VP: So there’s still this unspoken boundary. It also, I think, comes into play when we’re talking about the role of capitalism and how our media operate within a capitalist system. You rarely hear about those connections in media—or even in much academic discourse?

NC: That’s beyond discussion. In fact, it’s kind of interesting to look at the history of discussion around capitalism. Even through the ’60s, contrary to what’s commonly believed, there were few anti-capitalist tendencies, even among the radical left. I remember a very dramatic talk by the SDS [Students for a Democratic Society] President Paul Potter in 1965 where he argued that we must “name the system” when we’re talking about major social problems. But he never did—he never said the word capitalism. That was the ’60s. It’s different today. We can talk about capitalism, but only marginally. You still can’t really suggest that there might be something else other than capitalism.

VP: Speaking of alternatives to capitalism—we on the left are quick to critique corporate media, but less likely to discuss systemic alternatives. As you noted, there’s less actual journalism today and what’s left is increasingly degraded. Do you have any ideas for what a non-capitalist media system might look like?

NC: I got some ideas from reading your book, so I’m “bringing coals to Newcastle” by telling you what you wrote. But you discussed how the founders of the US Republic believed that the government ought to publicly subsidize the dissemination of diverse news media. In this light, the First Amendment should be understood as providing what’s called a “positive freedom”—not just “negative freedom.” It should create opportunities for free and independent media. Subsidizing news media was a primary function of the post office. The vast majority of post office traffic was composed of newspapers.

So that’s one alternative. In fact, just about every democratic country has a well-funded public media system, except the United States. Bob McChesney and your work goes through the history of how the US media system became more business-driven compared to other systems around the world. In the US, commercial interests and their allies were able to clamp down and destroy efforts in radio and television to set up more of a public media system as a counterpart to the privately owned sector, so it didn’t become firmly established in the US.

VP: It’s instructive to hear that you support media subsidies in trying to build a publicly owned, democratic system outside of the market—I obviously agree—but are there other approaches? What might a libertarian-socialist model look like?

NC: Public media subsidies are certainly one possibility within the current framework of institutions, not even changing them—merely going back to the ideas we’re supposed to revere, the famous framers. But there’s much more. Like in the late 19th century when we had a very diverse, lively, independent labor press. It featured very interesting work, including serious commentary, analysis, and discussion by working people, many of whom had little or no formal education, but generated very striking work—for example, work by the so-called factory girls—the young women driven into the mills, brought from the farms. A vibrant labor press lasted in the US for a long time, even persisting into the 1950s, condemning the “bought priesthood” who were serving private power in the mainstream media. But it was eventually overwhelmed by capital concentration and advertiser reliance.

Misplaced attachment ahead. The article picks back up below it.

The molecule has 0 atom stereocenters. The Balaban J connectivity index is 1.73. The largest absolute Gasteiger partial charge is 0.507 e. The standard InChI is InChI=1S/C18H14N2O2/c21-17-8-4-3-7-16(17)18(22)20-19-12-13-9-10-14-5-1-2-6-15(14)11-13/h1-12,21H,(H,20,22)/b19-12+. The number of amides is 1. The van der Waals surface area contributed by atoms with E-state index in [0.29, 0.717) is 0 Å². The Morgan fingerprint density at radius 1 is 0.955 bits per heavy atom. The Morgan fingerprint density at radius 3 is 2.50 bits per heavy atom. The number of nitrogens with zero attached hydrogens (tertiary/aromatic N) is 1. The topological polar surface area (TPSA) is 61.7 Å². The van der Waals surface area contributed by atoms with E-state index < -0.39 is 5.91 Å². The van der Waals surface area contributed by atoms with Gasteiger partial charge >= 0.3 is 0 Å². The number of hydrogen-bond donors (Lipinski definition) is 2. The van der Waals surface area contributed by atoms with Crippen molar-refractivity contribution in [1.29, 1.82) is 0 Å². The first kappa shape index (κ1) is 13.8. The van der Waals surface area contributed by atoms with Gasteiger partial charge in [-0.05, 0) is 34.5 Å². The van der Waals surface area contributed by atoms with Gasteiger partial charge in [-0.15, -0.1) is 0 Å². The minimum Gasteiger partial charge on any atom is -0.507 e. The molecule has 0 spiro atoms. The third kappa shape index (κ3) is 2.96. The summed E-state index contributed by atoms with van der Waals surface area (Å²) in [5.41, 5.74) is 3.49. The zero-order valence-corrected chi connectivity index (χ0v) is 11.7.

All of that can be revived—lots of possibilities for media that are freed from corporate or state control. As for public media, they can, to some degree be more free than commercial media. The measure of their freedom largely depends on the level of democracy in the broader society. If it’s controlled by the state under Stalinist Russia, obviously it’s not going to be free, but if it’s the UK’s BBC, then yes, it can be reasonably free—not totally free by any means, but reasonably so.

VP: One last question that doesn’t involve media directly, but seems relevant, especially given recent attacks on progressive academics. In the popular imagination, the academy is overrun with raging leftists. But of course, we know that it’s predominantly a liberal institution, with leftists a small minority. Do you have advice for radicals today who are trying to make their way through this system, trying to be effective scholar activists?

NC: It’s difficult because there are many barriers. The academic world is basically centrist. It’s called liberal, which would mean by international standards, more or less centrist. It might be aligned with the Democratic Party, but it’s not even social democratic. If you try to break out of it by being more radical, you face difficulties. They’re often subtle, like just saying, “This isn’t the kind of topic you want to work on,” which is another of saying “you better shape up and do something else.” You must face the reality of the doctrinal system and try to press the limits. Sometimes you can find supportive colleagues who allow you to go beyond these limitations, but many will not. So you have to understand the nature of the institution, the nature of the factors that are leading it to function this way, and then try to find a path through the thicket of difficulties.